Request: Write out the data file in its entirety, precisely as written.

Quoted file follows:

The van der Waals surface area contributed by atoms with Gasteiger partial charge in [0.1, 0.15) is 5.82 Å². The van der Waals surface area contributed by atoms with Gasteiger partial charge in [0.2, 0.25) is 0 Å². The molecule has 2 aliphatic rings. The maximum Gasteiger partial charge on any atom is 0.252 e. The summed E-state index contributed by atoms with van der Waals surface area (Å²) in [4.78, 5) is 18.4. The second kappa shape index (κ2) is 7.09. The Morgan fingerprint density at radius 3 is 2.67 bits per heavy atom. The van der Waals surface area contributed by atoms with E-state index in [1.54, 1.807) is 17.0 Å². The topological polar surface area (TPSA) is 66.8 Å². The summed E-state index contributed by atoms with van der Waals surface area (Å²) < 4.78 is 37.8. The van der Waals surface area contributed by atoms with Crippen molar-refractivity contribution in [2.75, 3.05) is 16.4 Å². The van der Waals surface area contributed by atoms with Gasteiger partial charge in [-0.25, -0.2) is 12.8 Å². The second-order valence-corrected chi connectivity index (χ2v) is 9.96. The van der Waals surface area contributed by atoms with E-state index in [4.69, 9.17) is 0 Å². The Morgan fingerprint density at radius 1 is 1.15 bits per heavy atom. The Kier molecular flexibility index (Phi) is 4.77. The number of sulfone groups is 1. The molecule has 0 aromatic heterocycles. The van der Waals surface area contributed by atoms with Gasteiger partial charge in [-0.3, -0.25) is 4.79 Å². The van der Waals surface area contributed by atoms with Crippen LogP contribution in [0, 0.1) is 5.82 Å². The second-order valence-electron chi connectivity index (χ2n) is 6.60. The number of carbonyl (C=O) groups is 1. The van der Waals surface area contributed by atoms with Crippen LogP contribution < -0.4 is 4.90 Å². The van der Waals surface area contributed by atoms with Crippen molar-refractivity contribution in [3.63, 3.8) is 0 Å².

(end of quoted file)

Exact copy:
The van der Waals surface area contributed by atoms with Gasteiger partial charge in [0.1, 0.15) is 5.82 Å². The van der Waals surface area contributed by atoms with Gasteiger partial charge in [0.2, 0.25) is 0 Å². The molecule has 2 aliphatic rings. The maximum Gasteiger partial charge on any atom is 0.252 e. The summed E-state index contributed by atoms with van der Waals surface area (Å²) in [4.78, 5) is 18.4. The second kappa shape index (κ2) is 7.09. The Morgan fingerprint density at radius 3 is 2.67 bits per heavy atom. The van der Waals surface area contributed by atoms with E-state index in [1.54, 1.807) is 17.0 Å². The topological polar surface area (TPSA) is 66.8 Å². The summed E-state index contributed by atoms with van der Waals surface area (Å²) < 4.78 is 37.8. The van der Waals surface area contributed by atoms with Crippen molar-refractivity contribution in [2.75, 3.05) is 16.4 Å². The van der Waals surface area contributed by atoms with Gasteiger partial charge in [-0.25, -0.2) is 12.8 Å². The second-order valence-corrected chi connectivity index (χ2v) is 9.96. The van der Waals surface area contributed by atoms with E-state index in [4.69, 9.17) is 0 Å². The Morgan fingerprint density at radius 1 is 1.15 bits per heavy atom. The Kier molecular flexibility index (Phi) is 4.77. The number of sulfone groups is 1. The molecule has 0 aromatic heterocycles. The van der Waals surface area contributed by atoms with Gasteiger partial charge in [-0.3, -0.25) is 4.79 Å². The van der Waals surface area contributed by atoms with Crippen LogP contribution in [0, 0.1) is 5.82 Å². The second-order valence-electron chi connectivity index (χ2n) is 6.60. The number of carbonyl (C=O) groups is 1. The van der Waals surface area contributed by atoms with Crippen LogP contribution < -0.4 is 4.90 Å². The van der Waals surface area contributed by atoms with Crippen molar-refractivity contribution in [3.63, 3.8) is 0 Å².